Patrick Sargent

Address13850 Springstone Drive
Postal Code20124
Phone Number571-232-8590

First interest in hand papermaking process: 2008

First piece of handmade paper: 2010

First handmade paper artwork: 2011

Beginning of active practice: 2012


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Patrick's Work in Hand Papermaking:

  1. Artist who uses handmade paper for book arts
  2. Artist who uses papermaking for two-dimensional work
  3. Other : Papermaking as Community Based Collaboration

Patrick's Introduction to Hand Papermaking:

  1. An individual

Influences on Patrick's Work in Hand Papermaking:

Publications initially important to Patrick:

  1. Papermaking with Garden Plants & Common Weeds : Helen Hiebert
  2. Making Handmade Books: 100+ Bindings, Structures & Forms : Alisa Golden

Publications eventually important to Patrick:

  1. : Patterson Clark

Countries where Patrick's studied:

Raw materials used by Patrick in Hand Papermaking:

Chemicals used by Patrick for cooking fibers in Hand Papermaking:

Used Sometimes
Used Rarely

Tools and methods used by Patrick for beating in Hand Papermaking:

Used Routinely
  1. Hollander beater
Used Rarely

Style of sheet forming used by Patrick in Hand Papermaking:

Used Routinely
Used Sometimes
Used Rarely

Years teaching hand papermaking: null

Teaching formats used by Patrick:

Used Routinely
Used Sometimes
Used Rarely

Patrick's Income Contribution from Hand Papermaking:

  1. a little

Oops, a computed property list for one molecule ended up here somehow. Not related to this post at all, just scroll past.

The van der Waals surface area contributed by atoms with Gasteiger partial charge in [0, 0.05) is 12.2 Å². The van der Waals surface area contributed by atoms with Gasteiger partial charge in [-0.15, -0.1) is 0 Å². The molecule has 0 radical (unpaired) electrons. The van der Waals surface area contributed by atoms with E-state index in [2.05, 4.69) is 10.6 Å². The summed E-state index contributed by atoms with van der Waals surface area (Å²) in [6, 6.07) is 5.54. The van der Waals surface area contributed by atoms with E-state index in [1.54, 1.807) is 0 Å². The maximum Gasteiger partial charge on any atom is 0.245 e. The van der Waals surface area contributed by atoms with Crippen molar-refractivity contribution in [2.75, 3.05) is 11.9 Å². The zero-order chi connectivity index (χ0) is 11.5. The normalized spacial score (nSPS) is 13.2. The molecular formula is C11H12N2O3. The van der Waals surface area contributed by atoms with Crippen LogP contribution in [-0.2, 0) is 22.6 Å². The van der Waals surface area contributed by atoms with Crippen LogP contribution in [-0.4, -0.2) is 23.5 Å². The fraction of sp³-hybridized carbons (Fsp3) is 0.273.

Collaboration at its best, is selflessness put in action. Printmakers commonly don’t get to their own work because they become entrenched in the work of the artist with whom they are working. Printmakers assist the artist with all facets that are included in producing a work: preparation of materials, pigments, acid baths, metal plates, wood, studio configuration, task assignments, and a myriad of other elements as needed. Collaboration with fellow artists while using printmaking works because a common language is shared and the participants are on common ground and share an end goal. When engaging groups of non-artists from a cross-section of backgrounds in an effort to create a common discourse – some printmaking techniques lack simplicity and where it has simplicity it lacks an extended period of time to produce. The element of time is vital to participatory art as groups come together in a social activity; time is an essential ingredient that can be effectively used to add symbolic meaning to the narrative. Hand papermaking from rag based materials provides the perfect instrument to bring social groups together in a participatory endeavor that can form a narrative that the community itself creates. Using material with personal meaning (uniforms, jeans, shirts, clothes) and adding the element of time in order to allow the participants to bond, share meaning, and form relationships, with built in delays that allow for reflection and introspection – the hand papermaking process allows for participants to be embedded in the world and at the same time distinctly removed from it . It is the distinct steps that papermaking uses that allows for verbal exchanges regarding experiences between participants while cutting the materials, or reflection about their experiences and deepening understanding of the other during sheet formation, but what really matters are the ideas, experiences, and possibilities that result from these interactions.